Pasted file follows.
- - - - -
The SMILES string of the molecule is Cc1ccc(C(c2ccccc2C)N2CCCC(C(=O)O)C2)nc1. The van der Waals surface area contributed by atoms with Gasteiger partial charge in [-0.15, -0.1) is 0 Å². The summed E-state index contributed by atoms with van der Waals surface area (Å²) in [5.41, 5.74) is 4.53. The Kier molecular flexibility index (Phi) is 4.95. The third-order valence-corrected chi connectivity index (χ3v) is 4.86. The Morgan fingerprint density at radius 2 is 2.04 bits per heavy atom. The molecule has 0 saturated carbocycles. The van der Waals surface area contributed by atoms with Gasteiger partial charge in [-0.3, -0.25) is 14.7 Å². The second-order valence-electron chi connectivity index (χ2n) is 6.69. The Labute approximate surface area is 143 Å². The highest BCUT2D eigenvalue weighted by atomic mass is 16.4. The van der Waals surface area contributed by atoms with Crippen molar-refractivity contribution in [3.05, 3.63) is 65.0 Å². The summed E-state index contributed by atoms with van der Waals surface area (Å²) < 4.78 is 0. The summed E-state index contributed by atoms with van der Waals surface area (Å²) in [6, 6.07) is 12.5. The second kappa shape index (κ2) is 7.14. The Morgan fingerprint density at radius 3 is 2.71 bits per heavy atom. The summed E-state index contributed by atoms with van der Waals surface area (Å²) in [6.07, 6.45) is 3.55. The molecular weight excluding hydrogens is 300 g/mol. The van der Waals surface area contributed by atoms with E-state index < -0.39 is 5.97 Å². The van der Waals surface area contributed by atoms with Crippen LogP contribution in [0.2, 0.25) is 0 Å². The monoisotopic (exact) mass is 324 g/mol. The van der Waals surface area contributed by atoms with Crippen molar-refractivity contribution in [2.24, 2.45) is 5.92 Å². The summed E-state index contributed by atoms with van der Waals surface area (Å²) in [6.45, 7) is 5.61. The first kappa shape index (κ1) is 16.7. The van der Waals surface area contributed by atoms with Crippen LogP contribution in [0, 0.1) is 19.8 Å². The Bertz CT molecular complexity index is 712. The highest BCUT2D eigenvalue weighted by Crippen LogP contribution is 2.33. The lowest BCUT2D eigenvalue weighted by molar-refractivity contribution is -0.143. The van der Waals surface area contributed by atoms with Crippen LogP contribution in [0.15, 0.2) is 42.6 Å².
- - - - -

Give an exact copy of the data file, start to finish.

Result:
The SMILES string of the molecule is Cc1ccc(C(c2ccccc2C)N2CCCC(C(=O)O)C2)nc1. The van der Waals surface area contributed by atoms with Gasteiger partial charge in [-0.15, -0.1) is 0 Å². The summed E-state index contributed by atoms with van der Waals surface area (Å²) in [5.41, 5.74) is 4.53. The Kier molecular flexibility index (Phi) is 4.95. The third-order valence-corrected chi connectivity index (χ3v) is 4.86. The Morgan fingerprint density at radius 2 is 2.04 bits per heavy atom. The molecule has 0 saturated carbocycles. The van der Waals surface area contributed by atoms with Gasteiger partial charge in [-0.3, -0.25) is 14.7 Å². The second-order valence-electron chi connectivity index (χ2n) is 6.69. The Labute approximate surface area is 143 Å². The highest BCUT2D eigenvalue weighted by atomic mass is 16.4. The van der Waals surface area contributed by atoms with Crippen molar-refractivity contribution in [3.05, 3.63) is 65.0 Å². The summed E-state index contributed by atoms with van der Waals surface area (Å²) < 4.78 is 0. The summed E-state index contributed by atoms with van der Waals surface area (Å²) in [6, 6.07) is 12.5. The second kappa shape index (κ2) is 7.14. The Morgan fingerprint density at radius 3 is 2.71 bits per heavy atom. The summed E-state index contributed by atoms with van der Waals surface area (Å²) in [6.07, 6.45) is 3.55. The molecular weight excluding hydrogens is 300 g/mol. The van der Waals surface area contributed by atoms with E-state index < -0.39 is 5.97 Å². The van der Waals surface area contributed by atoms with Crippen LogP contribution in [0.2, 0.25) is 0 Å². The monoisotopic (exact) mass is 324 g/mol. The van der Waals surface area contributed by atoms with Crippen molar-refractivity contribution in [2.24, 2.45) is 5.92 Å². The summed E-state index contributed by atoms with van der Waals surface area (Å²) in [6.45, 7) is 5.61. The first kappa shape index (κ1) is 16.7. The van der Waals surface area contributed by atoms with Crippen LogP contribution in [0, 0.1) is 19.8 Å². The Bertz CT molecular complexity index is 712. The highest BCUT2D eigenvalue weighted by Crippen LogP contribution is 2.33. The lowest BCUT2D eigenvalue weighted by molar-refractivity contribution is -0.143. The van der Waals surface area contributed by atoms with Crippen LogP contribution in [0.15, 0.2) is 42.6 Å².